New Year’s Resolutions: The Pressure Is Bad for Mental Illness
New Year's is not such a bad time. It's about looking back and learning, I think. We can look back over the year and determine why we did what we did and what it is we should do about it. It's about new beginnings, fresh beginnings, a clean slate. All of that is lovely really.
But with all that comes the dreaded New Year's resolution - the thing we say, hand to heart, that we will endeavour to do in the following year. But really, these resolutions have a negative impact on the mentally ill.
New Year's Resolutions Add Pressure to Life the Mentally Ill Don't Need
I resolve to lose weight. I resolve to live on a budget. I resolve to take my meds. I resolve to exercise. I resolve to quit drinking coffee. I resolve to quit smoking. And so on and so forth into January.
And there's nothing wrong with any of these things. Some people want to lose weight or budget their money. Some people want to exercise and stop drinking coffee. I have no problem with any of that.
The problem I have is with the concept of a "resolution." Resolution is an act of resolving or determining; firmness of purpose. In other words, it's something you can't come back from. One can't resolve to hate coffee one moment and then invest in Tim Horton's the next.
And that's pressure. It's an additional layer of pressure to say you resolve to do something. Now, suddenly, you feel like a shlub if you can't do it. Or, more precisely, your delicate self-esteem takes a hit.
But Every Day with Mental Illness is a Struggle
But as it happens, mental illness doesn't exist in sweeping gestures, it happens in teardrops and flashes of anger. It happens in delusions and flights of ideas. Mental illness isn't a life, it's itty bitty particles that make up a life.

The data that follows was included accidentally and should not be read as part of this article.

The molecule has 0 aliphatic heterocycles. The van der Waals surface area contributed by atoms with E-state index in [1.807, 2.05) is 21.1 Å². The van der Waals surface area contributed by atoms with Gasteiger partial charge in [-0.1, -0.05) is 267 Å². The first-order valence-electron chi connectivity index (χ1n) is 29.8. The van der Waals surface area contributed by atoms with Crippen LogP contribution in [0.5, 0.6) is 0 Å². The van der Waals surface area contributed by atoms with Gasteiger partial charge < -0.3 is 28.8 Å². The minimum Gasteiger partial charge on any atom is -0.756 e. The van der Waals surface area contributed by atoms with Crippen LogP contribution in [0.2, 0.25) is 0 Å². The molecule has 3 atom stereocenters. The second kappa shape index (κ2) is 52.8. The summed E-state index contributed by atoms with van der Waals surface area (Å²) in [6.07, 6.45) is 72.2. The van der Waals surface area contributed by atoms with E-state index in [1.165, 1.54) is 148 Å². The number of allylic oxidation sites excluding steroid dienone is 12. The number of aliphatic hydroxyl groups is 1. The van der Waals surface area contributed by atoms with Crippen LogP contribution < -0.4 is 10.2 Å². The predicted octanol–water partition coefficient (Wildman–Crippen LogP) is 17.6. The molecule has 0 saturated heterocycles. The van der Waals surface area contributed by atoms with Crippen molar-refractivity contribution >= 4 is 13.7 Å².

And those itty bitty particles must be fought one at a time, one day at a time, one thought at a time if there is any hope of changing even a one of them. And that's a lot to handle without the pressure of a resolution hanging over your head.
So What's a Mentally Ill Person to Do If They Want to Change?
Change it OK. Healthy changes are even better. But try the inch-by-inch approach. Right now, and this moment, I will exercise. No thought about tomorrow and certainly no thought about an entire year. Just for today I will take all my meds as prescribed.
Tomorrow you can have the same thought. Or not. But you do not fail because one day you do not match your new, changed behavior because tomorrow you have the chance to do it all over again.
You don't need a resolution to change your life, you just need a thought. And that thought can happen any day of the year.
Oh, and did I mention that New Year's Eve pressure isn't my favourite thing either?
PS: If you really want to have a resolution, you could try one of these.
Tracy, N. (2011, December 30). New Year’s Resolutions: The Pressure Is Bad for Mental Illness, HealthyPlace. Retrieved on 2020, February 17 from https://www.healthyplace.com/blogs/breakingbipolar/2011/12/new-years-resolution-pressure-bad-for-mental-illness-video
Author: Natasha Tracy
Thank-you. That's a great goal. I'd say it works for every day of the year.
Eckhart Tolle advises that if you want to do something, and then you still want to do it the next day, then that is what you really, from deep within yourself, want to do.
Do not kid yourself babe, there is one mind, and we are all in it, in different places at different times.
there is no mad person, only madness and ANYONE can go there, or not.
of course there are swings in bi polar, the mania is to counteract the depression and vice versa.
Love your Blog.
New years resolutions are hard to make of you have mental health issues.
My suggestion to everyone is to make realistic goals ... The best one being
"I'm moving towards mental health recovery"
Hope you have a fabulous 2012 ... Karen :)